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TORONTO (LifeSiteNews) – On October 5, 1999, police arrested three journalists who were reporting on what a fellow media member characterized as a “controversial story of intense public interest.” Police seized video and still camera film from the press, and criminally charged them.
“Are we in East Timor? Pakistan? China? No, all this took place on an otherwise ho-hum Friday morning right here in Toronto the Good,” Toronto Sun columnist Meed Ward wrote of the incident.
Pro-life activist Linda Gibbons had entered a no-protest zone outside the Scots abortuary in Toronto. Freelance journalist Sue Careless, LifeSite co-founder Steve Jalsevac, on assignment for LifeSite, and Gordon Truscott, who was writing a book on Linda’s life, were all handcuffed and taken into police custody despite repeatedly informing the officers that they were official media.
The charges of obstruction, which at the time were decried by the Canadian Church Press and the Periodical Writers Association of Canada concerned about freedom of the press, were ultimately dropped.
Jalsevac and Truscott were not warned and given opportunity to leave the zone as legally required by injunction procedures. Jalsevac emphatically told all officers that he would have left immediately if asked, although he questioned whether police had any right to do so since he and the other reporters were not violating the injunction prohibitions. They had been cautious about not interfering with the officers or the abortion center operations or participating in any pro-life actions.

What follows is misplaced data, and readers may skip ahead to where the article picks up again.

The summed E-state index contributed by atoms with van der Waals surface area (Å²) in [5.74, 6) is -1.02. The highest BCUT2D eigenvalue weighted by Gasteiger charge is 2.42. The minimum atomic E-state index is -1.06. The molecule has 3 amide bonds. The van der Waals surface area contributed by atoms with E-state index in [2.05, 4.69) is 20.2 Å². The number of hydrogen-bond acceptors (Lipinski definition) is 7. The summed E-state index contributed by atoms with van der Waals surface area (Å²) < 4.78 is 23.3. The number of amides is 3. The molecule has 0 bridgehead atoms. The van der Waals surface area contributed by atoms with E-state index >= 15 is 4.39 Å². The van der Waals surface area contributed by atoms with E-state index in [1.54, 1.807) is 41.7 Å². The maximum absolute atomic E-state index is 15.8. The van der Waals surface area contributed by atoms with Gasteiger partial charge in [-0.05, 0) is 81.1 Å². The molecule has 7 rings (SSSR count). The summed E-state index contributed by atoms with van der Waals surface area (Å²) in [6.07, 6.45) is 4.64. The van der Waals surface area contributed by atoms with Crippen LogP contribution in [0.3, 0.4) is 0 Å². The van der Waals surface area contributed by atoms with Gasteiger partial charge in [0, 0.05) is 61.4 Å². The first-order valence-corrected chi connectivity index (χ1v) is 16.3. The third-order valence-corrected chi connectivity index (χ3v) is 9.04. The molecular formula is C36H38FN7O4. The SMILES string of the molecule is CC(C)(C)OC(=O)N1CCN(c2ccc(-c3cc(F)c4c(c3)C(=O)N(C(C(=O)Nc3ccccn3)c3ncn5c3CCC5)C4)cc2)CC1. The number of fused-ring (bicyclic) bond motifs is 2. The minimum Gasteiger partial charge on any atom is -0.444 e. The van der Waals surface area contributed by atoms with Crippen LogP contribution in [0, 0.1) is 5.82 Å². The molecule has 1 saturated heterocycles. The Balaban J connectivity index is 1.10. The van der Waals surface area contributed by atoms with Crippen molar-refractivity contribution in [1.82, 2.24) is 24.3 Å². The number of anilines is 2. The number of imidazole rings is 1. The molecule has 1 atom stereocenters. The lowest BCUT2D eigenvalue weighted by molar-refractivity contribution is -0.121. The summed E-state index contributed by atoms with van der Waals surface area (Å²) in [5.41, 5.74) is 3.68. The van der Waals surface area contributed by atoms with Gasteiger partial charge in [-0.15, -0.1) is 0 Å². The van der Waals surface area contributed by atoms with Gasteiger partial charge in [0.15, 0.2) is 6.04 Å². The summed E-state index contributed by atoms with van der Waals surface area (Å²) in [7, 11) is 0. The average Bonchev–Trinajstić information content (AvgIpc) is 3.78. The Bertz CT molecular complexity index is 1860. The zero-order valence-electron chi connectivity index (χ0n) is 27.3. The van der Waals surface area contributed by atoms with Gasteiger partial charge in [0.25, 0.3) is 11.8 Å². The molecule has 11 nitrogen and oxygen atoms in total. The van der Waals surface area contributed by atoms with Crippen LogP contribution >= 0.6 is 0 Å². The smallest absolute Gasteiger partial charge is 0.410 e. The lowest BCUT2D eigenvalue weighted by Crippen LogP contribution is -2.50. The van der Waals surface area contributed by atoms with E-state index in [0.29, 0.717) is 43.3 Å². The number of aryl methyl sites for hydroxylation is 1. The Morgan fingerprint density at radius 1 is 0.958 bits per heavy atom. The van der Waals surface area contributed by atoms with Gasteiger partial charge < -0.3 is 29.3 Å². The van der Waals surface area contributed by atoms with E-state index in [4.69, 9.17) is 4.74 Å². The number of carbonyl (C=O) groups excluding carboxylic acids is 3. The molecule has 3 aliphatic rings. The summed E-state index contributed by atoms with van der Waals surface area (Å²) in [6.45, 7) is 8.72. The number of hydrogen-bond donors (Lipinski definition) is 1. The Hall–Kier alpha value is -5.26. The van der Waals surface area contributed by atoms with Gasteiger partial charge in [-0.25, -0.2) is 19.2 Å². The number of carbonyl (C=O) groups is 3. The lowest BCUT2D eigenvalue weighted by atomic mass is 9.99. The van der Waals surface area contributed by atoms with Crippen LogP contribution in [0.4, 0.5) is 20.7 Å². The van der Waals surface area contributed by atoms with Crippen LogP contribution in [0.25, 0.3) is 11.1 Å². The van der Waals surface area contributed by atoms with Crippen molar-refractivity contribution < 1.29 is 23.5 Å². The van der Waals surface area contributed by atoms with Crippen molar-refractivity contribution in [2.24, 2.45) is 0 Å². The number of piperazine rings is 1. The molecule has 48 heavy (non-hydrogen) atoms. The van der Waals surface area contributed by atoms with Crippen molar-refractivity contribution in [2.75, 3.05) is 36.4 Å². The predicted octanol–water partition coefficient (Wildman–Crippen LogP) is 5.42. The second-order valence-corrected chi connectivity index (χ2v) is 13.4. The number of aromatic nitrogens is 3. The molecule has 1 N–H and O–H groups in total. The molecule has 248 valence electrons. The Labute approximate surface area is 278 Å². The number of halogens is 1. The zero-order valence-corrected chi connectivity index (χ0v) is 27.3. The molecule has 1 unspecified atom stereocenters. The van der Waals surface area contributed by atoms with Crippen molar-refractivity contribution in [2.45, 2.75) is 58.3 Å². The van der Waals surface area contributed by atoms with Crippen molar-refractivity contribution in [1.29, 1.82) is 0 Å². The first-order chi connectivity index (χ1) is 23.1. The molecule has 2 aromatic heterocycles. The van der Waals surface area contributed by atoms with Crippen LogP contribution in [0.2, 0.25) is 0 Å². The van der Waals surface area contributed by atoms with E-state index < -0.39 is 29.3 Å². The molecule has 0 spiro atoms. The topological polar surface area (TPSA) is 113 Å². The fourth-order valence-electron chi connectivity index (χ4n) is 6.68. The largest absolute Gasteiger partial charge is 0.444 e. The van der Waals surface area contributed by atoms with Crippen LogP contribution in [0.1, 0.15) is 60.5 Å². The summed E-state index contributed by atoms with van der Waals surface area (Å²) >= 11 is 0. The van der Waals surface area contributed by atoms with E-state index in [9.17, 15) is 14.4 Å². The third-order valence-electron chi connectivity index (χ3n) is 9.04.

The backstory of the arrest, Jalsevac revealed, was “the abortionist’s wife pointed us out as being pro-life people” even though “all we were doing was filming Linda Gibbons” – their job as members of the media.
The arresting officer just “did what the abortionist’s wife directed him to do,” said Jalsevac. “I was there as a genuine journalist.”
“The police were really in tight with the abortionist.”
Jalsevac laughed when recalling the arrest, noting that during his early days in the pro-life movement, he had a few brushes with the police. Steve’s wife, being used to him being unjustly arrested, responded lightly to his phone call as she prepared lunch for their eight small children.
“I called my wife and said, ‘dear, I’m sorry, I’m in jail right now and they took my camera.’ And she said, ‘is the camera alright?'”
Jalsevac and Truscott’s obstruction charges were dropped on June 21, 2000, after eight months, a total of 10 court appearances, and several thousand dollars in legal costs. Toronto’s 51 Division didn’t return the videotape and photographs they seized from the journalists until two weeks before the charges were dropped.
And after nine and a half months and 13 court appearances by Careless and/or her legal counsel, on July 27, 2000 the charges against her were dropped on the grounds that “there [was] no reasonable probability of conviction.”
Truscott and Jalsevac filed formal complaints against the arresting officers.
The investigation of the complaints against the officers was undertaken by a fellow officer in 51 Division. In a February 28, 2000 letter, the Superintendent of 51 Division, Donald Mantle, stated his agreement with the investigating officer’s conclusions and found that “there was no misconduct on the part of the subject officers.”
Both Jalsevac and Truscott separately appealed this decision, which they found to be ridiculous. The appeal was rejected.
Read our series celebrating LifeSite’s 25-year anniversary HERE.